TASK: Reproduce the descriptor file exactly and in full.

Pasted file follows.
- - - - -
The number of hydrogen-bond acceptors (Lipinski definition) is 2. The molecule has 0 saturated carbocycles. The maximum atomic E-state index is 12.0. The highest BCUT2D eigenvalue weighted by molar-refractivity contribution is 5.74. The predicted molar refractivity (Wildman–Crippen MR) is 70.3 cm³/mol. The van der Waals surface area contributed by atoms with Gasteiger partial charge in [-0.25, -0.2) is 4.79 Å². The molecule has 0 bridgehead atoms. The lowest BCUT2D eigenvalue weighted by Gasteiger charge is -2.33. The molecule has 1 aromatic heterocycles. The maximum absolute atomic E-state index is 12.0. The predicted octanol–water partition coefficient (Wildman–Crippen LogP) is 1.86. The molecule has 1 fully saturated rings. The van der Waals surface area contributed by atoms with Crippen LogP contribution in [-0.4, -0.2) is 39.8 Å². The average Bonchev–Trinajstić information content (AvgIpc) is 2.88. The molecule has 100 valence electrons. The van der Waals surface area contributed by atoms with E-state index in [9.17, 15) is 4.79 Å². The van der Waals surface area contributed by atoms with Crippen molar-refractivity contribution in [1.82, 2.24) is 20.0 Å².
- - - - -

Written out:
The number of hydrogen-bond acceptors (Lipinski definition) is 2. The molecule has 0 saturated carbocycles. The maximum atomic E-state index is 12.0. The highest BCUT2D eigenvalue weighted by molar-refractivity contribution is 5.74. The predicted molar refractivity (Wildman–Crippen MR) is 70.3 cm³/mol. The van der Waals surface area contributed by atoms with Gasteiger partial charge in [-0.25, -0.2) is 4.79 Å². The molecule has 0 bridgehead atoms. The lowest BCUT2D eigenvalue weighted by Gasteiger charge is -2.33. The molecule has 1 aromatic heterocycles. The maximum absolute atomic E-state index is 12.0. The predicted octanol–water partition coefficient (Wildman–Crippen LogP) is 1.86. The molecule has 1 fully saturated rings. The van der Waals surface area contributed by atoms with Crippen LogP contribution in [-0.4, -0.2) is 39.8 Å². The average Bonchev–Trinajstić information content (AvgIpc) is 2.88. The molecule has 100 valence electrons. The van der Waals surface area contributed by atoms with E-state index in [9.17, 15) is 4.79 Å². The van der Waals surface area contributed by atoms with Crippen molar-refractivity contribution in [1.82, 2.24) is 20.0 Å².